I’m personally curious as to how many here would be willing to pay (and how much) for a television show, either on a per-episode or per-season basis. I personally would be willing to pay about $5 an episode for something the quality of Galactica, or $50 for the season (and I’m saying that as a person who has already seen the entirety of it). That’s pretty much my max, and an option to get DVDs at a lowered price would sweeten the deal.

              A la carte cable/on-demand television can’t be avoided much longer, no matter how much it’s fought. I don’t know about $5/episode, though. It seems that we’d buying in bulk, and if I paid that much for everything I like to watch, I’d be out at least $55/week. But the idea of discounts or even rebates on something that you have technically already paid for (minus physical media, packaging, extras, etc.) is a great idea!

              • vanyel says:

                Re: Comments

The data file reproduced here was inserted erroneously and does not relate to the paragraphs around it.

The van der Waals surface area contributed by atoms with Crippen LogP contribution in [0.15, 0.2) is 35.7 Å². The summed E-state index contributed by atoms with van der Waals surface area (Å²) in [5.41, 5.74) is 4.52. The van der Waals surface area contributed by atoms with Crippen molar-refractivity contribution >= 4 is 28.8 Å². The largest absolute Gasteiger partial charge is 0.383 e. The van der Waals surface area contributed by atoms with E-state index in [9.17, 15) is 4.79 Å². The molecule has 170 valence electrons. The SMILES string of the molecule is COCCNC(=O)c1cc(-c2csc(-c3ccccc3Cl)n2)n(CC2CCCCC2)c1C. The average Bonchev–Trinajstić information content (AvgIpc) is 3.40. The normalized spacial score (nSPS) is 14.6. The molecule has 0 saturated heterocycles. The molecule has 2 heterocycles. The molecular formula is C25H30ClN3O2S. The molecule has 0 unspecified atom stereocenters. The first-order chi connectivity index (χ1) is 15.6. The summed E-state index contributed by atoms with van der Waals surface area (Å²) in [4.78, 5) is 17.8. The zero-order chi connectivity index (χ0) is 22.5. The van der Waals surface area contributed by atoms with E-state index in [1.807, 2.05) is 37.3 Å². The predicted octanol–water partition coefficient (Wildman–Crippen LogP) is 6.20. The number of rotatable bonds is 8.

A la carte cable/on-demand television can’t be avoided much longer, no matter how much it’s fought. I don’t know about $5/episode, though.

                I’d love to see it happen so that good shows can survive in niche markets, but I agree with the price being on the high side: I’m watching about a dozen quality shows a week now, and no way could afford that. What I think might happen is that the ala carte niche shows will follow more of the british short season model of a half dozen, maybe a dozen shows if they’re popular (at least that’s what it seems like from the ones that I see on bbc: hamish macbeth, ultraviolet, coupling). Or a real miniseries as they used to be done here (not the two-part movies that have been the staple lately). Each mini-series could have a real, substantial, story to it as well, making them even better.

                • GrimSean says:

                  Re: Comments

                  A la carte cable/on-demand television can’t be avoided much longer, no matter how much it’s fought. I don’t know about $5/episode, though.

                  I’d love to see it happen so that good shows can survive in niche markets, but I agree with the price being on the high side: I’m watching about a dozen quality shows a week now, and no way could afford that.

                  I should clarify – $5 is my upper limit, and that would be Canadian dollars, which makes it about $4 USD (or about 2 Pounds for you Brits). I would not expect to pay that for everything, just niche or high-quality shows that would put that kind of money to good use (such as Galactica).